Jonathan Wilkins discusses issues to consider when retrofitting your migration to Industry 4.0
There are lots of nonsensical phrases in the English language, one of the most common being 'you can't have your cake and eat it too’.
Put simply, this phrase means that you can't have it both ways. However, I'm about to prove this is incorrect, as it's possible to retrofit while migrating to Industry 4.0. As industrial plant managers struggle with ageing infrastructure and strict regulations, they're looking for cost-effective ways to upgrade.
With industry trends such as Industry 4.0 on the rise, many engineers may consider retrofitting a step backwards. In reality, system retrofits can contribute to improved communication and optimised production, resulting in a cost and energy efficient factory where you can eat as much cake as you like.
Industrial components that are coming to the end of their service life are always at risk of causing unexpected downtime or delays to production. Inaccuracies and system stoppages can result in serious financial losses, so these components should be replaced at the first sign of failure. Retrofitting improves machine functionality and reliability by replacing older components with more advanced equipment. This extends the life of the system and reduces the need for future maintenance.
Many think of Industry 4.0 as the crème brûlée of 21st century automation. The chief executive of Siemens' automation department referred to it as “having everything imaginable connected to a network so that information from all these connected things can be stored, transferred, analysed and acted upon”. After being promised a life with no connectivity boundaries, the rest of us can't be blamed for wanting in on the action.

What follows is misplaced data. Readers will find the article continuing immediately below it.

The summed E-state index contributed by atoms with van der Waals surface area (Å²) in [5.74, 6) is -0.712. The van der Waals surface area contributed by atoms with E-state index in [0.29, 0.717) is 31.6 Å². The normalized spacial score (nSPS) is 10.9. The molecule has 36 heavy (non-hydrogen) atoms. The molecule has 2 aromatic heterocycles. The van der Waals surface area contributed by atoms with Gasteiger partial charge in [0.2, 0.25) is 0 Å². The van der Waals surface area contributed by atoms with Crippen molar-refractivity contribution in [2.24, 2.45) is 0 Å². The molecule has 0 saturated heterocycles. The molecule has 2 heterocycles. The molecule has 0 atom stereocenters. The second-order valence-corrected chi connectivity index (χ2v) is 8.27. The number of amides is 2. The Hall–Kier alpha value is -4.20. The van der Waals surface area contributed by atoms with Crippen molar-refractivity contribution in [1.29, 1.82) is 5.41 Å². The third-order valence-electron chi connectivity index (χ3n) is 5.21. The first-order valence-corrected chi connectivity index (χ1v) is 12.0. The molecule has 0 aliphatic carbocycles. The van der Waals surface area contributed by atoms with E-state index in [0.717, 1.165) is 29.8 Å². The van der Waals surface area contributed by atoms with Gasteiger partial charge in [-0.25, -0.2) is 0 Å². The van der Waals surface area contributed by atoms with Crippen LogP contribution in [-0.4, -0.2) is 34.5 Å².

If you're striving towards Industry 4.0, there are particular parts of your system that you should target when retrofitting. One of the main principles of Industry 4.0 is interoperability, which allows your system to operate as a whole, rather than as individual components. Usually, this is done by implementing a monitoring and control system such as SCADA or DCS.
In keeping with the theme, let's consider your current system is a chocolate soufflé. It looks good, but you know you don't have much time before it collapses. Instead of waiting for it to turn into a sticky mess, replace the outdated parts with new ones. For example, the integration of new generation Human Machine Interfaces (HMIs) can help your factory take the first steps to Industry 4.0 by visualising processes and reports better on the production line.
Retrofitting a HMI doesn't have to be costly. Because of the rate of production, some obsolete components are only five years old, making them an economical option. EU Automation's fast delivery time guarantee means your new part can be with you on the same day, helping you avoid downtime and keeping that metaphorical soufflé raised.
You'll obviously need more than a flashy HMI to get in line with Industry 4.0, but if you can find the balance between data and production you're on the right track. The Siemens Electronic Works facility in Germany is Industry 4.0 at its finest. Its machines, which are controlled by an automated system, seamlessly coordinate the production and distribution of the company's products.
There's a lot of embedded intelligence in devices being created today and by just implementing one of these smart machines into your production line, you're already one step closer to Industry 4.0. So, be one of those people who fight the case that you can have your cake and eat it too. If anyone disputes this, invite them to take a look at your retrofitted manufacturing system.
Jonathan Wilkins, marketing director of obsolete components supplier EU Automation.